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Earlier this year, Google and Mozilla released a version of Chrome and Firefox that has full support for WebGL 2.0. While some of the previous versions of their browsers also have support for WebGL 2.0, those versions by default disable the WebGL 2.0 feature. By enabling WebGL 2.0 in their latest browser version, it seems both Google and Mozilla are confident that this bleeding edge web technology can finally be used by most users without any problems. 

So, what is WebGL 2.0? How does it differ from the previous version of WebGL? What, in fact, is WebGL? 

To answer those questions, let’s go back in time a little bit. In the early 1990s, graphics intensive applications were expensive to create because the software had to be customized for each type of graphic processing hardware. Imagine having to write an app for each smartphone vendor separately; it would cost many man hours. So, to mitigate this problem, a standard for graphics computing was introduced. This standard is called OpenGL (which stands for Open Graphics Library). 

When mobile phones with display screens were introduced, people realized that mobile technology also needed a standard for graphics computing. However, OpenGL is a standard primarily for desktop-class hardware, so they realized that they would need a different standard that could work with the limited capability of mobile hardware. And thus OpenGL ES (Embedded System) was branched out from OpenGL, and the initial version was released in the early 2000s. 

The same progression happened to web technology. In 2009, web applications became increasingly graphic-intensive, so a graphical standard called WebGL was introduced to help software developers. One thing noted, however, was that users could access web applications from both desktop and mobile devices, so WebGL needed to work on both platforms. To accommodate that, WebGL was created based on the OpenGL ES specification instead of the desktop-focused OpenGL. 

Technology keeps advancing. As graphics hardware becomes more capable, additional features get added to the graphical standards. The latest version of OpenGL ES, version 3.0, was released in 2012 to keep up with the advancement in mobile GPU. WebGL 1.0, however, was still based on OpenGL ES 2.0. So in 2017, the specification for WebGL 2.0, which was based on OpenGL ES 3.0, was finally released. 

As we can see from the timeline, WebGL 2.0 is really fresh out the oven. In fact, it’s so new, that at the time of writing this article, the only browsers that support the standards are Google Chrome, Mozilla Firefox, and the Opera browser. WebGL 2.0 support on Safari is still under development. Also, it’s worth noting that no mobile browser supports WebGL 2.0 by default (WebGL 2.0 support on Chrome for Android can be enabled via a hidden menu).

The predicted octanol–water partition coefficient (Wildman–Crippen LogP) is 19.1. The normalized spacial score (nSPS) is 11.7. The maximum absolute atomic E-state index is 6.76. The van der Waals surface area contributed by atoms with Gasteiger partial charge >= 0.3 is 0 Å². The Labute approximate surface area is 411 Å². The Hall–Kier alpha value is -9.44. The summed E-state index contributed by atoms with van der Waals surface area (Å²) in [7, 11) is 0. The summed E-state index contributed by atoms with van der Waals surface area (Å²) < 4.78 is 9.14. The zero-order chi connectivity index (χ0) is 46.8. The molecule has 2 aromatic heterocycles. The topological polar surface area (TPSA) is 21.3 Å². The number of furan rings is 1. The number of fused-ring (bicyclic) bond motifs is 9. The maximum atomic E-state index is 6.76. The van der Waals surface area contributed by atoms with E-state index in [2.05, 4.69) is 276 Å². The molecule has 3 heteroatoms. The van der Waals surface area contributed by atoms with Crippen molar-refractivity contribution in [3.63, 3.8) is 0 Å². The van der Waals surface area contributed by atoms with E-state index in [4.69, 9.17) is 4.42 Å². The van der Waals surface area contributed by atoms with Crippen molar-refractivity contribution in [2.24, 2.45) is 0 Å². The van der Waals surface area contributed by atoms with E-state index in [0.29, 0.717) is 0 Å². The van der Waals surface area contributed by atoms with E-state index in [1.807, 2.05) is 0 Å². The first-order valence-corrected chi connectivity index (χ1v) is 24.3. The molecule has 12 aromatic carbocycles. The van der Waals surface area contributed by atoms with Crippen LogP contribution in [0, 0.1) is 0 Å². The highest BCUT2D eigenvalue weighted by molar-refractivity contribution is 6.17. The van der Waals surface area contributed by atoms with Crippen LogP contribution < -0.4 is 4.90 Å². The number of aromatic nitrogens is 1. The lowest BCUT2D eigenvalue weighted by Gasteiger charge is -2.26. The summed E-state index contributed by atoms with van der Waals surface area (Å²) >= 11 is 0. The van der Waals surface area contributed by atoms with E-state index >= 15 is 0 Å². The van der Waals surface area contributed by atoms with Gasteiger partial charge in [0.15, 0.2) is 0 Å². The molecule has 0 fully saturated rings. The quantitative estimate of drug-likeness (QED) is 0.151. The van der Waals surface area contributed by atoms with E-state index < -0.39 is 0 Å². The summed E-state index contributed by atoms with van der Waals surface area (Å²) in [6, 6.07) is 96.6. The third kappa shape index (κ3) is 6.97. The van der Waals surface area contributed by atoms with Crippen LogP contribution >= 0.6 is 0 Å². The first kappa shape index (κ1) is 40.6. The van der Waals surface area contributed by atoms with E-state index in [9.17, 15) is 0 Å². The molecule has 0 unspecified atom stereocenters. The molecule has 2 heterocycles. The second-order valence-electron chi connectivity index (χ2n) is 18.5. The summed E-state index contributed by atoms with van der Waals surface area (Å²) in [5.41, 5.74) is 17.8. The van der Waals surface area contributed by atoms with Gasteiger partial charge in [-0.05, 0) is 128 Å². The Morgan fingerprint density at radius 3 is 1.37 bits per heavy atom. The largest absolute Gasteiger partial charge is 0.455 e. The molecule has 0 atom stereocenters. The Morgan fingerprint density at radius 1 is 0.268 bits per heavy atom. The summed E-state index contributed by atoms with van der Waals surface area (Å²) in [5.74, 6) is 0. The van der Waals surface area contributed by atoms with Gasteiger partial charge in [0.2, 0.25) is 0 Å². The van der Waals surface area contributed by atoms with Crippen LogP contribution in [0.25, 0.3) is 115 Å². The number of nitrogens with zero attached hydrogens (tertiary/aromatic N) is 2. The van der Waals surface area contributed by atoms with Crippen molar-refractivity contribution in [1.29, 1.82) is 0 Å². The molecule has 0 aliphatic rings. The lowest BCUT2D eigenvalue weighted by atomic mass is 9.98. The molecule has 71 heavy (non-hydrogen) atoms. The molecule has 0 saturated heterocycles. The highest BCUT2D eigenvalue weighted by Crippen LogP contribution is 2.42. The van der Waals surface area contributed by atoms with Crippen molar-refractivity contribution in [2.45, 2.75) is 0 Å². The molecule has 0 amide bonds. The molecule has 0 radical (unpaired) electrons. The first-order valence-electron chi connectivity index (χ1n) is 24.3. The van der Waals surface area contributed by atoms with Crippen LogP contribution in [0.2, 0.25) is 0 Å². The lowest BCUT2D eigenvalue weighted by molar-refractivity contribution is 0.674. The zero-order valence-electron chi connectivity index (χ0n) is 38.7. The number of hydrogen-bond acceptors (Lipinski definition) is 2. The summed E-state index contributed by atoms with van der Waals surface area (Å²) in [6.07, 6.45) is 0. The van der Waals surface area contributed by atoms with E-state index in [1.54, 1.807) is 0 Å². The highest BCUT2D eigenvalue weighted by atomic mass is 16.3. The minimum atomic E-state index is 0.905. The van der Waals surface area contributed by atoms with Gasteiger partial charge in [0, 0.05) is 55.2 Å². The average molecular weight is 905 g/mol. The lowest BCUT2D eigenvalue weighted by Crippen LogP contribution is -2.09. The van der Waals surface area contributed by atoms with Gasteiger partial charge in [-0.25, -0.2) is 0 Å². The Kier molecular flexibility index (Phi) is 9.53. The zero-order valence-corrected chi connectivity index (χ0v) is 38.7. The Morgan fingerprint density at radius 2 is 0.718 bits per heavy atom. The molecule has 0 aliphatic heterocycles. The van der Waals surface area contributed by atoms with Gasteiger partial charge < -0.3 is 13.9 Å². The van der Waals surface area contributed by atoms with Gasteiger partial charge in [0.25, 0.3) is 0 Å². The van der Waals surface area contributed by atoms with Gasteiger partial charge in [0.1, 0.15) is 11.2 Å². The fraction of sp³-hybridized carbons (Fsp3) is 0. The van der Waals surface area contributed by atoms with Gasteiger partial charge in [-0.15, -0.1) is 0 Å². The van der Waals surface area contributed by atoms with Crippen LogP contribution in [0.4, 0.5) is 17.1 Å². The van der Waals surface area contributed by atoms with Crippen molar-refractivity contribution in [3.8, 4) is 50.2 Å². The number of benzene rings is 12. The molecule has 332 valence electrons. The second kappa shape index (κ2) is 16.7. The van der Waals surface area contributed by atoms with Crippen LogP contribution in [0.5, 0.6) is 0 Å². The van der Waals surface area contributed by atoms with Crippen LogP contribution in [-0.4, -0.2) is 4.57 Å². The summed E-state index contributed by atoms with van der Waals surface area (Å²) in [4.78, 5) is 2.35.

Considering the limited number of compatible platforms, as developers, we really can’t rely on the user to have the necessary browser for our apps. So, with that limitation in mind, we have to always check for the browser’s capability and prepare a fallback method in the event that the browser does not support WebGL 2.0. 

So, how does WebGL version 2.0 differ from version 1.0? Fortunately, nothing major has changed with the way the library is used. This latest version of WebGL simply adds additional features and also makes some optional extensions of the library to be included by default. 

One of the WebGL 1.0 extensions that have been made mandatory on WebGL 2.0 is the Instancing extension, which enables developers to render multiple copies of the same mesh efficiently. This feature is very useful for drawing decorative objects, like grass. Another extension that has been included in WebGL 2.0 is Depth Texture, which is used a lot for computing lighting and creating shadow maps. 

Another major addition to WebGL 2.0 is the support for GLSL 3.0 ES, the latest programming language for the OpenGL shader. With this version of GLSL, a loop in the shader is no longer restricted to a constant integer. Not just that, GLSL 3.0 ES also brings additional matrix operations (like an inverse function) that will make coding a shader much easier. 

WebGL 2.0 also offers much better support for textures. With version 2.0, the non-power of 2D textures are finally supported, which means the size of your texture image is no longer limited to 32, 64, 128, 256, and such. 3D textures are also supported now, which is pretty useful for volumetric effects such as light rays and smoke, as well as for storing medical scans. 

WebGL 2.0 also adds support for more texture formats such as RGBA32, RGBA16, R11F_G11F_B10F, SRGB8, and others. More compressed texture formats that are not platform-specific are also supported, including: COMPRESSED_RGB8_ETC2, COMPRESSED_RGBA8_ETC2_EAC, and more. 

There are other additions to WebGL 2.0, such as Multiple Draw Buffer, Transform Feedback, Uniform Buffer Object, and more. To learn about these and much more, see the official WebGL 2.0 specifications to check out all those additions in detail. 

About this author

Raka Mahesa is a game developer at Chocoarts: http://chocoarts.com/, who is interested in digital technology in general. Outside of work hours, he likes to work on his own projects, with Corridoom VR being his latest released game. Raka also regularly tweets as @legacy99. 


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